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Bad Times at the El Royale Movie Review

Bad Times at the El Royale (2018) movie poster Bad Times at the El Royale

Theatrical Release: October 12, 2018 / Running Time: 141 Minutes / Rating: R

Writer/Director: Drew Goddard

Cast: Jeff Bridges (Father Daniel Flynn), Cynthia Erivo (Darlene Sweet), Dakota Johnson (Emily Summerspring), Jon Hamm (Laramie Seymour Sullivan), Cailee Spaeny (Rose Summerspring), Lewis Pullman (Miles Miller), Chris Hemsworth (Billy Lee), Nick Offerman (Robber), Mark O'Brien (Larsen Rogers), Manny Jacinto (Wade), Alvina August (Vesta Shears), Jim O'Heir (Milton Wyrick)

 

After years of writing and producing on cult television series including "Buffy the Vampire Slayer", "Alias", and "Lost", Drew Goddard followed his showrunners into feature films. His first screenplay was 2008's Cloverfield, a surprisingly good monster movie with timing on its side. It found the window in between The Blair Witch Project and Paranormal Activity in which first-person found footage was a novel device.
It seemed only a matter of time before Goddard made the leap to writer-director and he did that on his second feature script, 2012's acclaimed The Cabin in the Woods, a horror movie he co-wrote with accomplished fellow "Buffy" alum Joss Whedon that made clever use of horror movie tropes. Although a modest performer at the box office, Cabin was revered by many, which made Goddard's next film all the more anticipated.

In the years since, Goddard was one of four credited screenwriters on the supposedly but not actually doomed World War Z and the lone credited scribe on 2015's wholly embraced and widely Oscar-nominated The Martian. He also created a new "Daredevil" TV series for Netflix. And now we finally get Goddard's follow-up act to Cabin in Bad Times at the El Royale, a mystery-thriller set at the end of the 1960s at the invented titular Lake Tahoe hotel.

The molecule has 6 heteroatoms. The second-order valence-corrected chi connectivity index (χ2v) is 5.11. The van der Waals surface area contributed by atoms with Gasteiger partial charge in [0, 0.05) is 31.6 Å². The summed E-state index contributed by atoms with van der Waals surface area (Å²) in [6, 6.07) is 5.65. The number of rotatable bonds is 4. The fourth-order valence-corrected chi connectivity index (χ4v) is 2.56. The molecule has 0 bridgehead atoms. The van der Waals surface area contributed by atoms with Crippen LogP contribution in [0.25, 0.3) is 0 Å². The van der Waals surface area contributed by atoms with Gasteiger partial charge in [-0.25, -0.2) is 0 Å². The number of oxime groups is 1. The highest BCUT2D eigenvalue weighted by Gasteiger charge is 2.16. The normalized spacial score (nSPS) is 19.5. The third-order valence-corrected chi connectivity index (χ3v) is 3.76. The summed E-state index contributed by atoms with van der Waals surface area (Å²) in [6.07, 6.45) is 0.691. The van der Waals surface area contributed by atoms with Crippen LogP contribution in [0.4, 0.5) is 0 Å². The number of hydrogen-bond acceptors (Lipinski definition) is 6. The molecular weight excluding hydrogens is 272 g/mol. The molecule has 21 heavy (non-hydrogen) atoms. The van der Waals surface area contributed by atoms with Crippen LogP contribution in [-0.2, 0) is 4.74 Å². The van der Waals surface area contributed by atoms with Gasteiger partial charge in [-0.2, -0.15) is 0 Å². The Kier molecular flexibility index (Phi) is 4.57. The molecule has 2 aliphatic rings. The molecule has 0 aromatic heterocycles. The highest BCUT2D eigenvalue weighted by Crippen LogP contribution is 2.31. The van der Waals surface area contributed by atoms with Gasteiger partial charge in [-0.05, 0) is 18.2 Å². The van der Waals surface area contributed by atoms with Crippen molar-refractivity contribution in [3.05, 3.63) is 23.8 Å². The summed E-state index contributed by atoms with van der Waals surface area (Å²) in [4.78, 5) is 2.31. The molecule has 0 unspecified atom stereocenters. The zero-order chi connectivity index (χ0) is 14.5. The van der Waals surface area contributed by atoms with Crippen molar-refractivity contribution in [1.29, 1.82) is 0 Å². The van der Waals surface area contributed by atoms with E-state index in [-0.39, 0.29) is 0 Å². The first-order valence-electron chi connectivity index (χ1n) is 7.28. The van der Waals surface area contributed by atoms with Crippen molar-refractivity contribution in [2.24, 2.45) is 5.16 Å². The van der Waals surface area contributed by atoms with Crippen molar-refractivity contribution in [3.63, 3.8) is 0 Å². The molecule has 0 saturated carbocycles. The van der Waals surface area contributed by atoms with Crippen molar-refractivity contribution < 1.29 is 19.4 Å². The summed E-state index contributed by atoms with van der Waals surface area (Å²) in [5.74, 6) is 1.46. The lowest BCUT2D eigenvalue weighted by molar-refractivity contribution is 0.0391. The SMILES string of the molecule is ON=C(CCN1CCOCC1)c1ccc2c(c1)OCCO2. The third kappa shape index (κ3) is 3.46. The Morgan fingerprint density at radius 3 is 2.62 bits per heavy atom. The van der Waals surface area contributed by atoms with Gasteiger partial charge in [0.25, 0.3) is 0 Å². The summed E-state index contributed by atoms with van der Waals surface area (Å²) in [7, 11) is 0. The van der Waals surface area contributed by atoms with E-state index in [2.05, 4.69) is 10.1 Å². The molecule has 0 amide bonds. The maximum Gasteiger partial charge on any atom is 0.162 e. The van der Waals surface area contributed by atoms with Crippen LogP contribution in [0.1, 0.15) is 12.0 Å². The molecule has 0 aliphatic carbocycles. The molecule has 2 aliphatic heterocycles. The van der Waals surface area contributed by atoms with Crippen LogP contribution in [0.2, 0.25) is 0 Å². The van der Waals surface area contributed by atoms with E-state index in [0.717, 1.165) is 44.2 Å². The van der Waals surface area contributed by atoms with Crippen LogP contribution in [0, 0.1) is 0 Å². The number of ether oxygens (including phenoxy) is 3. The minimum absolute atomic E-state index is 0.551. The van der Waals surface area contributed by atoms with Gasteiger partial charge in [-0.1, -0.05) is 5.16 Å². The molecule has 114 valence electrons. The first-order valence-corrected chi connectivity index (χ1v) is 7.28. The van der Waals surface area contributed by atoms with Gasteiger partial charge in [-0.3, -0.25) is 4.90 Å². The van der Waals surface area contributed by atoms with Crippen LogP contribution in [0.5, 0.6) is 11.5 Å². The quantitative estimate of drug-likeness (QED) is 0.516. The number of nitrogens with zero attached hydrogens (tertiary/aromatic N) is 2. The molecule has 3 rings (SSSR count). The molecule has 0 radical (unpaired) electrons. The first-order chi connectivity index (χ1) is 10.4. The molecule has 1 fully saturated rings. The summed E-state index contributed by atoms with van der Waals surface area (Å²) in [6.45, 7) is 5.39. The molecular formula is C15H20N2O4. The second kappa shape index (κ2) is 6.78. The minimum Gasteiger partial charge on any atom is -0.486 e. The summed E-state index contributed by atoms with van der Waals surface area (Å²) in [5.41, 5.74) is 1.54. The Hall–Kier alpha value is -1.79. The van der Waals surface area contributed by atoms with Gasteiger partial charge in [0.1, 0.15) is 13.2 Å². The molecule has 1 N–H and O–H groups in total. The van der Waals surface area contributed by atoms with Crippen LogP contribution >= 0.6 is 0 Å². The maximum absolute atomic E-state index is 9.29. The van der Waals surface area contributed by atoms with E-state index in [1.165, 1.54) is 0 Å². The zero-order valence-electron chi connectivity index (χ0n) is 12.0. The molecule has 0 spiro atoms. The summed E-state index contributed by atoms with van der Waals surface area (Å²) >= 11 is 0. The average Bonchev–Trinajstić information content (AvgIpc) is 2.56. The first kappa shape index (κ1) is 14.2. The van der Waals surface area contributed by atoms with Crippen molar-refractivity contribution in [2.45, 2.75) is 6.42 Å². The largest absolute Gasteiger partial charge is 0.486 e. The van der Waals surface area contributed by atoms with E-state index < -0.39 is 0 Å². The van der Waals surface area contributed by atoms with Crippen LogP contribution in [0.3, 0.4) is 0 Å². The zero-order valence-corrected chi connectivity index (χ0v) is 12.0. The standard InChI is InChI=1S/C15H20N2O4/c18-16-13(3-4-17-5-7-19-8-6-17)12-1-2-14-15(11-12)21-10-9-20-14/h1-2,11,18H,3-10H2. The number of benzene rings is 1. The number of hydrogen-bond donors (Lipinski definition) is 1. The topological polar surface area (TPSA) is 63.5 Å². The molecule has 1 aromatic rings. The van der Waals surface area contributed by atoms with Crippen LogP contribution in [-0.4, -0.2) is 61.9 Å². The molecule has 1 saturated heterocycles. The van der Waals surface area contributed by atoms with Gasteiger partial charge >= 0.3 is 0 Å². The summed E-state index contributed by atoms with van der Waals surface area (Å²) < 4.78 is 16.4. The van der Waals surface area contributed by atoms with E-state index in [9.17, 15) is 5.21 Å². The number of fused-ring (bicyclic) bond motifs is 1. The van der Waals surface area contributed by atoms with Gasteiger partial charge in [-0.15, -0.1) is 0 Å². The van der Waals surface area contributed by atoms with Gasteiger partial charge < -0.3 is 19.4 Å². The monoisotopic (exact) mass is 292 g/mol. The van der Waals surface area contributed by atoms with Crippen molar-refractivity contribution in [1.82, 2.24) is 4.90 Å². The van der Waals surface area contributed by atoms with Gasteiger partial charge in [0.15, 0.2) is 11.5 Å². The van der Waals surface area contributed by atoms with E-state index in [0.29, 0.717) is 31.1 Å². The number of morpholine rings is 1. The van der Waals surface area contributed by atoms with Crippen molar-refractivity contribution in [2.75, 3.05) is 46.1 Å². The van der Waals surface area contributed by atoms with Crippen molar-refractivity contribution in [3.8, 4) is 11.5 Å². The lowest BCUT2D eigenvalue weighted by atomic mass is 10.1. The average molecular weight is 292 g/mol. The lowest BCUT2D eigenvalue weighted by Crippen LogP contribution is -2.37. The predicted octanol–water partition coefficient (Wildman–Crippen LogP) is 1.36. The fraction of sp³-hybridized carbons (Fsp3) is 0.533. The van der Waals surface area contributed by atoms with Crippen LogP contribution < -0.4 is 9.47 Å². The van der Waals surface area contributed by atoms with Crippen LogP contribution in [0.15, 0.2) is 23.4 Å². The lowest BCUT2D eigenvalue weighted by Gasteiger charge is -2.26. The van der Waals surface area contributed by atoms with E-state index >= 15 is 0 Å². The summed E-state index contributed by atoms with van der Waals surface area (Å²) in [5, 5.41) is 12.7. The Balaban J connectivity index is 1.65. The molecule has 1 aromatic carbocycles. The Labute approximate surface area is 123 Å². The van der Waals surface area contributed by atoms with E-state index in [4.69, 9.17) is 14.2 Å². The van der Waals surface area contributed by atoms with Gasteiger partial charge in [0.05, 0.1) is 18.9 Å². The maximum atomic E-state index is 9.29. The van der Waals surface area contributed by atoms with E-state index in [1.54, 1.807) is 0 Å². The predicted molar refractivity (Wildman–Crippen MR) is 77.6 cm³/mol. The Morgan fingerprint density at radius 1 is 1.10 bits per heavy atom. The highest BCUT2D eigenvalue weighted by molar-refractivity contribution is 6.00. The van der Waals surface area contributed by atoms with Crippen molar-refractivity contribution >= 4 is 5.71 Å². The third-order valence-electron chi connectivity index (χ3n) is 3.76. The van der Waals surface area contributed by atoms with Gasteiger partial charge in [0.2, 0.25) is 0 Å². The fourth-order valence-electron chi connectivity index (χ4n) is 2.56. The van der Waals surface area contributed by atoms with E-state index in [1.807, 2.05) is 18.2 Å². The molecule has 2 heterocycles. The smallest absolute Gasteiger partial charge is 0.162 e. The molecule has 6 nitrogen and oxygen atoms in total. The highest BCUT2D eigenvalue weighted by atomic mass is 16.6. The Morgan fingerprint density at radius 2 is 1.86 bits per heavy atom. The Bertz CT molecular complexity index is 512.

Salesman Laramie Seymour Sullivan (Jon Hamm), Catholic priest Father Daniel Flynn (Jeff Bridges), and backup singer Darlene Sweet (Cynthia Erivo) all await checking into Lake Tahoe's El Royale hotel.

As its inefficient bellboy Miles (Lewis Pullman, Bill's son) eventually, dutifully points out, the El Royale was built on the California/Nevada border and gives guests equal opportunities to stay in either western state. Father Daniel Flynn (Jeff Bridges), an aging Catholic priest whose memory is starting to fail him, chooses a room in Nevada. So too does Darlene Sweet (Cynthia Erivo), a back-up singer from Indiana with an upcoming gig. Laramie Seymour Sullivan (Jon Hamm), a talkative southern salesman who isn't what he claims, insists on occupying the honeymoon suite. Which leaves terse free spirit Emily Summerspring (Dakota Johnson) in a different room.

A dialogue-less prologue set ten years in the past establishes the quiet El Royale as a site of intrigue: one of the rooms has stolen treasure buried under its floorboards by someone who soon winds up dead. Which room is the loot in and who is it of greatest interest to? These are questions the film takes its time to answer, as it toys with viewers with an only slightly nonlinear Pulp Fiction-esque design, complete with title cards identifying the different rooms and guests the segment will be focusing on.

Bad Times is supremely compelling as it introduces us to the characters, including the setting that might as well be the star (it is titular, after all). Once a thriving locale, the El Royale lost its gambling license and soon after its luster. Now, it has a single young employee doing everything from checking in guests to bartending, none of it in a timely manner. The place harbors many secrets, including a Cabin-esque corridor where two-way mirrors allow for covert surveillance. One of the guests is an FBI agent reporting directly to J. Edgar Hoover. Another is mixed up in a kidnapping that never quite adds up. A third seems to be gearing up for a kidnapping or something even worse.